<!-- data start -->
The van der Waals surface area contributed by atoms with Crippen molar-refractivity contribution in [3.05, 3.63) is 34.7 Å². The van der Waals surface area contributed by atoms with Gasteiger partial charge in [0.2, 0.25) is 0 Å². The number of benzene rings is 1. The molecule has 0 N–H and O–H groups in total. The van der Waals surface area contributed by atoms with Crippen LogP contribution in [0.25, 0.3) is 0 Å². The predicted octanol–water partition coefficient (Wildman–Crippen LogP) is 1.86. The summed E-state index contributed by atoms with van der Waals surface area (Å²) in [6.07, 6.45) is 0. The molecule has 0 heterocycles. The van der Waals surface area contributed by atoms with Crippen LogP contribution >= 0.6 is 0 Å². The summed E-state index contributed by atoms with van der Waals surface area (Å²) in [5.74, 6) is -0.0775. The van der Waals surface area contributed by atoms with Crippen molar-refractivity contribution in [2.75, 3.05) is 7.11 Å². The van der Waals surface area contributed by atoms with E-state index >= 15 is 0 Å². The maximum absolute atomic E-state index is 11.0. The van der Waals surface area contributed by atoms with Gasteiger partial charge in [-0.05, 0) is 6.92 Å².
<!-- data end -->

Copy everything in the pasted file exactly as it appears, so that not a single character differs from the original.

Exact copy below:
The van der Waals surface area contributed by atoms with Crippen molar-refractivity contribution in [3.05, 3.63) is 34.7 Å². The van der Waals surface area contributed by atoms with Gasteiger partial charge in [0.2, 0.25) is 0 Å². The number of benzene rings is 1. The molecule has 0 N–H and O–H groups in total. The van der Waals surface area contributed by atoms with Crippen LogP contribution in [0.25, 0.3) is 0 Å². The predicted octanol–water partition coefficient (Wildman–Crippen LogP) is 1.86. The summed E-state index contributed by atoms with van der Waals surface area (Å²) in [6.07, 6.45) is 0. The molecule has 0 heterocycles. The van der Waals surface area contributed by atoms with Crippen LogP contribution >= 0.6 is 0 Å². The summed E-state index contributed by atoms with van der Waals surface area (Å²) in [5.74, 6) is -0.0775. The van der Waals surface area contributed by atoms with Crippen molar-refractivity contribution in [2.75, 3.05) is 7.11 Å². The van der Waals surface area contributed by atoms with E-state index >= 15 is 0 Å². The maximum absolute atomic E-state index is 11.0. The van der Waals surface area contributed by atoms with Gasteiger partial charge in [-0.05, 0) is 6.92 Å².